- Business Insider spoke with 12 Tesla owners over the past two months, many of whom described a variety of problems with their vehicles that required attention in the weeks and months after delivery.
- They were split on the quality of service they received when their vehicles were being delivered or repaired.
- Some said Tesla‘s service centres were slow and unresponsive and inattentive to cosmetic and mechanical problems.
- Others said they were fast, effective, and easy to contact.
Much has been written about the production delays Tesla faces each time it introduces a new model, but the challenges don’t end once a vehicle rolls off the assembly line.
Customers have reported problems before, during, and after receiving their vehicles, including delayed deliveries, broken door handles, and internal computer systems crashing and leaving their cars inoperable. Accounts of early, persistent problems – some that become apparent within days of delivery – contrast with the high customer satisfaction scores Tesla’s vehicles have received from independent surveys.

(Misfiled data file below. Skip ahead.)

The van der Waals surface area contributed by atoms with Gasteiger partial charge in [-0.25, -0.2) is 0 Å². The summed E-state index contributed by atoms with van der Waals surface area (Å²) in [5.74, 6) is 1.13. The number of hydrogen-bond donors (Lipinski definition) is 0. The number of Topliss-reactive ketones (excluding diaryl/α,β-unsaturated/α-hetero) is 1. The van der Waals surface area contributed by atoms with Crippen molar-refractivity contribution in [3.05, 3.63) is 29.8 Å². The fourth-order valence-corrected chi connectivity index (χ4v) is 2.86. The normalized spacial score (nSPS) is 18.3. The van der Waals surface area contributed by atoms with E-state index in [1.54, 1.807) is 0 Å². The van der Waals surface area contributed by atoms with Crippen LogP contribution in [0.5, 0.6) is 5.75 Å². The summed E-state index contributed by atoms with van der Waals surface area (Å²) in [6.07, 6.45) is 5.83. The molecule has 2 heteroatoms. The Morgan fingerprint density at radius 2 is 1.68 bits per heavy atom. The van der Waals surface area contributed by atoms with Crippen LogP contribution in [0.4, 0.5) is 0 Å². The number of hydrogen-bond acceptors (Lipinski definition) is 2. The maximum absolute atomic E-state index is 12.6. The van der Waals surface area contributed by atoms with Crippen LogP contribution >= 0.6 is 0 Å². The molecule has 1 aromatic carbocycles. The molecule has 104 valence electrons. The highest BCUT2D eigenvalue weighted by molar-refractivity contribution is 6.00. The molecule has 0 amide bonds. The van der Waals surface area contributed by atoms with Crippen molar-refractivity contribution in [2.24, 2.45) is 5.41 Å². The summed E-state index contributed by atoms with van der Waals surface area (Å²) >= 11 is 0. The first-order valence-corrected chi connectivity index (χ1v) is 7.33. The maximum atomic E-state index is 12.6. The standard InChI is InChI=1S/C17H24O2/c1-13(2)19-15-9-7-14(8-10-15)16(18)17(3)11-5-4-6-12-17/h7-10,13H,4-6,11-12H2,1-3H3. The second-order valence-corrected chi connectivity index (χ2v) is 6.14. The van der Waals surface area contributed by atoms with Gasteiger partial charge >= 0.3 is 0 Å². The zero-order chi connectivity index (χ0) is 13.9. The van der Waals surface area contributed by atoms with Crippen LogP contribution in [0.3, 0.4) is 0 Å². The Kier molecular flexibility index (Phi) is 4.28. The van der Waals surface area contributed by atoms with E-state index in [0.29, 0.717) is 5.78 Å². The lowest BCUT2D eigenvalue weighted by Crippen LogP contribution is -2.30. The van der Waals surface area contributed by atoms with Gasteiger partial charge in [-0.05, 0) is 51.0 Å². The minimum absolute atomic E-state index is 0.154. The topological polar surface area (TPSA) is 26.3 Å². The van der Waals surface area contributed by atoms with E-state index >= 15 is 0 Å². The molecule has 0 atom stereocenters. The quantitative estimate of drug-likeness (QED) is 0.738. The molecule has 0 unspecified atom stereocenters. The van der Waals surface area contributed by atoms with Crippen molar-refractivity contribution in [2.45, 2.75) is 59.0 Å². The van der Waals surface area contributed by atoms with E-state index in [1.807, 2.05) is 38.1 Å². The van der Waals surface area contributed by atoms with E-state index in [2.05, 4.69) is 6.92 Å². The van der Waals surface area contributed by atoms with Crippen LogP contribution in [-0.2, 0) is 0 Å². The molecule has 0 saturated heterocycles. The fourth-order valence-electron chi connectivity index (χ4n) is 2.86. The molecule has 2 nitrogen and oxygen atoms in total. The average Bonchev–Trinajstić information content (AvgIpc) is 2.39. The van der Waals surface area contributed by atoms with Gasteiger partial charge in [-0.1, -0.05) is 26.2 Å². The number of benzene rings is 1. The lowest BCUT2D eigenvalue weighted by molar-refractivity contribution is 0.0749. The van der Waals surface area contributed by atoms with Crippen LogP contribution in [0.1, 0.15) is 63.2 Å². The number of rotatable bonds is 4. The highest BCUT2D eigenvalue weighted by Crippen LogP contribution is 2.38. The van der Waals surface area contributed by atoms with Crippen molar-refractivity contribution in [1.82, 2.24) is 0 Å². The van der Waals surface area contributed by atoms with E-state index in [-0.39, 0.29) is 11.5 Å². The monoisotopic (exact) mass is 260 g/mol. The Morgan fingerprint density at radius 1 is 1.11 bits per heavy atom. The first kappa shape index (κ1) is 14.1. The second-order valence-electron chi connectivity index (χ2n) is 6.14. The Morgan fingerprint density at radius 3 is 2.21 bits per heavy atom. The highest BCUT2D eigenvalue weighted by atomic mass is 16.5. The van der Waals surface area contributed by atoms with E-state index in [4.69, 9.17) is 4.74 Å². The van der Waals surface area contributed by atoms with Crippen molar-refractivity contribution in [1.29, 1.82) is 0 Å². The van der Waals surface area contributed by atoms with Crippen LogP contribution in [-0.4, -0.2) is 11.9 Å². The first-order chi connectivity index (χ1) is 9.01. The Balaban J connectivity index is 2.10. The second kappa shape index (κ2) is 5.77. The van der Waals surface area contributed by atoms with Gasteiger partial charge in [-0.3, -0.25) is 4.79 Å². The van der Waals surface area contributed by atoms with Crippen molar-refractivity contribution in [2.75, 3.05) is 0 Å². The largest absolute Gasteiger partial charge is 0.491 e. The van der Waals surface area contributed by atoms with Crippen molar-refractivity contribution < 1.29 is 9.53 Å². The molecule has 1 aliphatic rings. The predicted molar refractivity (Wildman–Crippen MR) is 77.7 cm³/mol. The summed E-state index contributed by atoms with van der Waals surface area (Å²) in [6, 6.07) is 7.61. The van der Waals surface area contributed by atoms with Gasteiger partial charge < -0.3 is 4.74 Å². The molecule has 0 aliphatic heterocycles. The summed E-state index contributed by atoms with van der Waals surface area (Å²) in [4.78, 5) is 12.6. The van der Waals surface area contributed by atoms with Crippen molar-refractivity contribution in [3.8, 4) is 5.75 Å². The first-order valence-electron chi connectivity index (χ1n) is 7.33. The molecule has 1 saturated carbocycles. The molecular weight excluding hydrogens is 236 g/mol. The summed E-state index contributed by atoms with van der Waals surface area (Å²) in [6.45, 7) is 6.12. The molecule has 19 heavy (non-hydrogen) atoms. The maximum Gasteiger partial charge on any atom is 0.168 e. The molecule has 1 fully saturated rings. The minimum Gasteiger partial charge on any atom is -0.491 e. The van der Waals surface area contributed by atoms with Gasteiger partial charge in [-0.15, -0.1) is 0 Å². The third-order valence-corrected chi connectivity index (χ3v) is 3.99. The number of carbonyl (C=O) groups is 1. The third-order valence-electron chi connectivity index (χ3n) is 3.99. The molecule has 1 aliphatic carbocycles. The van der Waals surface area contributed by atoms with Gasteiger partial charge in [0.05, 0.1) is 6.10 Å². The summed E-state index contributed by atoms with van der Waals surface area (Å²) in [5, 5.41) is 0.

Business Insider spoke with 12 Tesla owners over the past two months who have purchased the Model 3 and Model S sedans. Nearly all of them said they loved their vehicles when they worked properly, but many described a variety of problems that required attention in the weeks and months after delivery.
The owners Business Insider spoke with were split on the quality of service they received when their vehicles were being delivered or repaired. Some said Tesla’s service centres were slow and unresponsive and inattentive to cosmetic and mechanical problems. Others said they were fast, effective, and easy to contact.
A Tesla spokesperson told Business Insider that customer-satisfaction scores for service in North America have consistently topped 90%. The representative also said the company was expanding its parts-distribution capacity, mobile service program, and customer-service workforce.
“While we’re incredibly proud of the customer support and service we offer, we’re always working to improve,” the person said.
The customers Business Insider spoke with who had a positive impression of Tesla’s customer service were more likely to have had experiences with the company’s mobile repair units, which can fix minor issues at customers’ homes or workplaces. (A Tesla representative said the company had a 97% customer-satisfaction score for mobile service.)